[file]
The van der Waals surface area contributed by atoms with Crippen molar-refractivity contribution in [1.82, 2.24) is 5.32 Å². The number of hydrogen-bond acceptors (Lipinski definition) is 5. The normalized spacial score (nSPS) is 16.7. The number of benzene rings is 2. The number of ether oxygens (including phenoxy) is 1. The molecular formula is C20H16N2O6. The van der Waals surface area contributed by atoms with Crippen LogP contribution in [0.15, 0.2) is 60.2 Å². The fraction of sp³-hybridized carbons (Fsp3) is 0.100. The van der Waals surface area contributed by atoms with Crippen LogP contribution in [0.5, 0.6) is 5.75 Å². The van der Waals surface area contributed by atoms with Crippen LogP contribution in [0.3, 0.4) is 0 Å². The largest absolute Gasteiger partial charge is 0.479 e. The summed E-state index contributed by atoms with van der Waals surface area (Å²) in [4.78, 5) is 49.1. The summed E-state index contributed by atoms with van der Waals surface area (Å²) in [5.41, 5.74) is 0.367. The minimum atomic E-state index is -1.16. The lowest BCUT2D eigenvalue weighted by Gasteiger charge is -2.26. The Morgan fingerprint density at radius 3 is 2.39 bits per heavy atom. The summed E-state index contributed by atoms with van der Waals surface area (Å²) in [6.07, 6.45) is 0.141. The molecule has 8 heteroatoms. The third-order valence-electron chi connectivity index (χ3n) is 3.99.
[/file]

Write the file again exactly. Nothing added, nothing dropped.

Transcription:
The van der Waals surface area contributed by atoms with Crippen molar-refractivity contribution in [1.82, 2.24) is 5.32 Å². The number of hydrogen-bond acceptors (Lipinski definition) is 5. The normalized spacial score (nSPS) is 16.7. The number of benzene rings is 2. The number of ether oxygens (including phenoxy) is 1. The molecular formula is C20H16N2O6. The van der Waals surface area contributed by atoms with Crippen LogP contribution in [0.15, 0.2) is 60.2 Å². The fraction of sp³-hybridized carbons (Fsp3) is 0.100. The van der Waals surface area contributed by atoms with Crippen LogP contribution in [0.5, 0.6) is 5.75 Å². The van der Waals surface area contributed by atoms with Crippen LogP contribution in [0.3, 0.4) is 0 Å². The largest absolute Gasteiger partial charge is 0.479 e. The summed E-state index contributed by atoms with van der Waals surface area (Å²) in [4.78, 5) is 49.1. The summed E-state index contributed by atoms with van der Waals surface area (Å²) in [5.41, 5.74) is 0.367. The minimum atomic E-state index is -1.16. The lowest BCUT2D eigenvalue weighted by Gasteiger charge is -2.26. The Morgan fingerprint density at radius 3 is 2.39 bits per heavy atom. The summed E-state index contributed by atoms with van der Waals surface area (Å²) in [6.07, 6.45) is 0.141. The molecule has 8 heteroatoms. The third-order valence-electron chi connectivity index (χ3n) is 3.99.